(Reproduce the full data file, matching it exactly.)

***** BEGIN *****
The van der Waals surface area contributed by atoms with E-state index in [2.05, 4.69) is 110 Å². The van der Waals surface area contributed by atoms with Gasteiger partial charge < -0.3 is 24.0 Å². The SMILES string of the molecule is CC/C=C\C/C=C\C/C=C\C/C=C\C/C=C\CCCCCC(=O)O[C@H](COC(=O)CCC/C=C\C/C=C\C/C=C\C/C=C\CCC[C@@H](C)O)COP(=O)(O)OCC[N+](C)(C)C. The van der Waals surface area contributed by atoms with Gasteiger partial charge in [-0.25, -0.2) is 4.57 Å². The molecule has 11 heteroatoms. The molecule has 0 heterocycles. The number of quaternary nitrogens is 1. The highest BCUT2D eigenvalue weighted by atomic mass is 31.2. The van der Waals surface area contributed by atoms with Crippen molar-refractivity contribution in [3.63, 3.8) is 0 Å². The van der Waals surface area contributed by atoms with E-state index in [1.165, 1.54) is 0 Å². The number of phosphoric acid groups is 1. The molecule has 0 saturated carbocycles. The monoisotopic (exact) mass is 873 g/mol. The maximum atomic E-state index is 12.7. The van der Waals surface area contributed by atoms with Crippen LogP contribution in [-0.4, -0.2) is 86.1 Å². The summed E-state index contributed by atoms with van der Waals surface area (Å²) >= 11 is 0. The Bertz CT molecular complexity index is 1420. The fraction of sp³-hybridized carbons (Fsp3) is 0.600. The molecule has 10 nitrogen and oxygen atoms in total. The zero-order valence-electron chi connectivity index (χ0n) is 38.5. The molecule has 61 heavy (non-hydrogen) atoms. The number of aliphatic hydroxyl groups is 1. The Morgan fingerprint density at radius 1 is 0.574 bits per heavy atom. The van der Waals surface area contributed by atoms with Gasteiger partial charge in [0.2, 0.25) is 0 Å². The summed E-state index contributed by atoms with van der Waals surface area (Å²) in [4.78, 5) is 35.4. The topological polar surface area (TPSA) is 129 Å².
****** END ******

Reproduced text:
The van der Waals surface area contributed by atoms with E-state index in [2.05, 4.69) is 110 Å². The van der Waals surface area contributed by atoms with Gasteiger partial charge < -0.3 is 24.0 Å². The SMILES string of the molecule is CC/C=C\C/C=C\C/C=C\C/C=C\C/C=C\CCCCCC(=O)O[C@H](COC(=O)CCC/C=C\C/C=C\C/C=C\C/C=C\CCC[C@@H](C)O)COP(=O)(O)OCC[N+](C)(C)C. The van der Waals surface area contributed by atoms with Gasteiger partial charge in [-0.25, -0.2) is 4.57 Å². The molecule has 11 heteroatoms. The molecule has 0 heterocycles. The number of quaternary nitrogens is 1. The highest BCUT2D eigenvalue weighted by atomic mass is 31.2. The van der Waals surface area contributed by atoms with Crippen molar-refractivity contribution in [3.63, 3.8) is 0 Å². The van der Waals surface area contributed by atoms with E-state index in [1.165, 1.54) is 0 Å². The number of phosphoric acid groups is 1. The molecule has 0 saturated carbocycles. The monoisotopic (exact) mass is 873 g/mol. The maximum atomic E-state index is 12.7. The van der Waals surface area contributed by atoms with Crippen LogP contribution in [-0.4, -0.2) is 86.1 Å². The summed E-state index contributed by atoms with van der Waals surface area (Å²) >= 11 is 0. The Bertz CT molecular complexity index is 1420. The fraction of sp³-hybridized carbons (Fsp3) is 0.600. The molecule has 10 nitrogen and oxygen atoms in total. The zero-order valence-electron chi connectivity index (χ0n) is 38.5. The molecule has 61 heavy (non-hydrogen) atoms. The number of aliphatic hydroxyl groups is 1. The Morgan fingerprint density at radius 1 is 0.574 bits per heavy atom. The van der Waals surface area contributed by atoms with Gasteiger partial charge in [0.2, 0.25) is 0 Å². The summed E-state index contributed by atoms with van der Waals surface area (Å²) in [4.78, 5) is 35.4. The topological polar surface area (TPSA) is 129 Å².